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Cataract Awareness Month Interview with Dr. McHale

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Dr. McHale
This June is Cataract Awareness Month. And, in honor of this month, we sat down with COA’s Director of Cataract Services, Dr. James McHale, to ask him everything you need to know about cataract treatment.

Do young patients get cataracts? If so, what are the causes?

Young people do get cataracts from time to time. The peak age or most common age of cataract surgery in America is 73. Younger patients oftentimes present with a cataract that is most likely in just one eye. This can be due to previous trauma, infection, or inflammation of that eye. Steroids are the most common medication that causes cataracts in younger patients and are often related to underlying diseases such as arthritis and lupus or linked to those who take chronic steroids due to an organ transplant. There are also some genetic or metabolic diseases that can also lead to the early development of cataracts. It’s quite rare, but sometimes even newborn children are born with cataracts and require surgery shortly after birth to prevent a permanent loss of vision.

Once a cataract has been discovered, what types of tests are necessary to conduct before surgery? Why are these important?

Before cataract surgery, a comprehensive, dilated examination of the eye is required. Notes are made regarding a variety of things, including ocular dominance, pupil size, and visual acuity. Other more high-tech measurements are taken like the length of the eye, the curvature of the cornea, the positioning of the cataract inside the eye, and scans of the retina. All of these factors will then help a surgeon determine the most appropriate treatment option.

Dr. McHale and long-time patients

Dr. McHale poses with long-time, twin patients who came in for pre-operative cataract evaluations. (Don’t worry…this mask-free picture was taken before coronavirus!)

If I had LASIK when I was younger, can I still have cataract surgery?

Absolutely. Everyone develops cataracts if they live long enough. Having LASIK will not prevent cataracts and does not change the way we perform cataract operations. However, having had LASIK previously can impact your focus following surgery and will be a vital factor in determining which type of lens implant your surgeon recommends for you.

What type of lens implants will provide me with the greatest freedom from glasses?

In reality, all of the lens implants that we use for cataract surgery will reduce your dependence on glasses to some degree. In most patients, we give them freedom from glasses for distance vision. We have lens implants that correct both nearsightedness, farsightedness, and astigmatism to accomplish this task. There are also more advanced lens implants that can help people see up close and far away, which delivers the greatest freedom from glasses. Some of these even come in a form that corrects astigmatism at the same time. These continue to improve with each generation of lens implants and about 35% of our patients choose these lenses.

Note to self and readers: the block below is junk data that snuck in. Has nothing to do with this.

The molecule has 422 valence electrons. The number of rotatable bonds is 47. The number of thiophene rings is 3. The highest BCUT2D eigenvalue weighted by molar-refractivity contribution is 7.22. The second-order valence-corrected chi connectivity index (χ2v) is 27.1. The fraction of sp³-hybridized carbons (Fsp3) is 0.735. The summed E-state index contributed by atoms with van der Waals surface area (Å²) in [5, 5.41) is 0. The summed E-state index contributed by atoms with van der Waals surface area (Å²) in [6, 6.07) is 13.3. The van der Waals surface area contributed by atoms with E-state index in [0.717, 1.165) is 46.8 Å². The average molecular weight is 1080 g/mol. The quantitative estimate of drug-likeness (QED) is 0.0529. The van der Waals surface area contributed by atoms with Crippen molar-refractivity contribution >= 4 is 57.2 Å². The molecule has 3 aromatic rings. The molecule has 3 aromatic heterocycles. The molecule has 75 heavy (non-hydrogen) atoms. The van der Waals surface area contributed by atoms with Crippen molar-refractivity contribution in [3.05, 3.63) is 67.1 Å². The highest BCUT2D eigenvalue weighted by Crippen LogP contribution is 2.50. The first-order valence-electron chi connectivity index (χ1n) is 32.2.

What are some of the rare types of complications that occur with cataract surgery?

Fortunately, cataract treatment is the most successful and has one of the lowest complication rates of all surgeries that are performed today. It’s also the most common surgery in America, with over 3 million performed every year. Of course, there are risks, which are typically confined to the eye. Things like blurred vision, infection, bleeding, elevated eye pressure, and the need for additional surgery following your procedure are possible but unlikely.

Can you explain technically what you are doing during the procedure?

During a cataract extraction, a microscope and advanced equipment are used to fracture the cloudy lens into small particles. These particles are then aspirated from the inside of the eye. Because of advanced technology, we’re able to do this through the tiniest of incisions. Once the cataract has been removed, we implant a microscopic, synthetic lens into the eye and replace it right where your original lens was situated. This is all typically done without sutures and with a nice and comfortable recovery.

Why do I need to use drops after cataract surgery?

Drops are used after surgery to help reduce inflammation in the eye, make the eye feel more comfortable, and prevent infection.

Can a cataract come back after surgery?

Once a cataract has been removed, it will never come back. Surgery is a permanent solution to the problem. Sometimes scar tissue can build up behind the lens implant in an eye and cause blurring of vision. However, another cataract surgery is not required for this. There’s a very simple in-office laser procedure that we do that removes the film from behind the lens implant and enhances the vision greatly. This laser is completely comfortable, and the procedure takes less than one minute to perform.

The doctors at Columbus Ophthalmology Associates have either authored or reviewed the content on this site.

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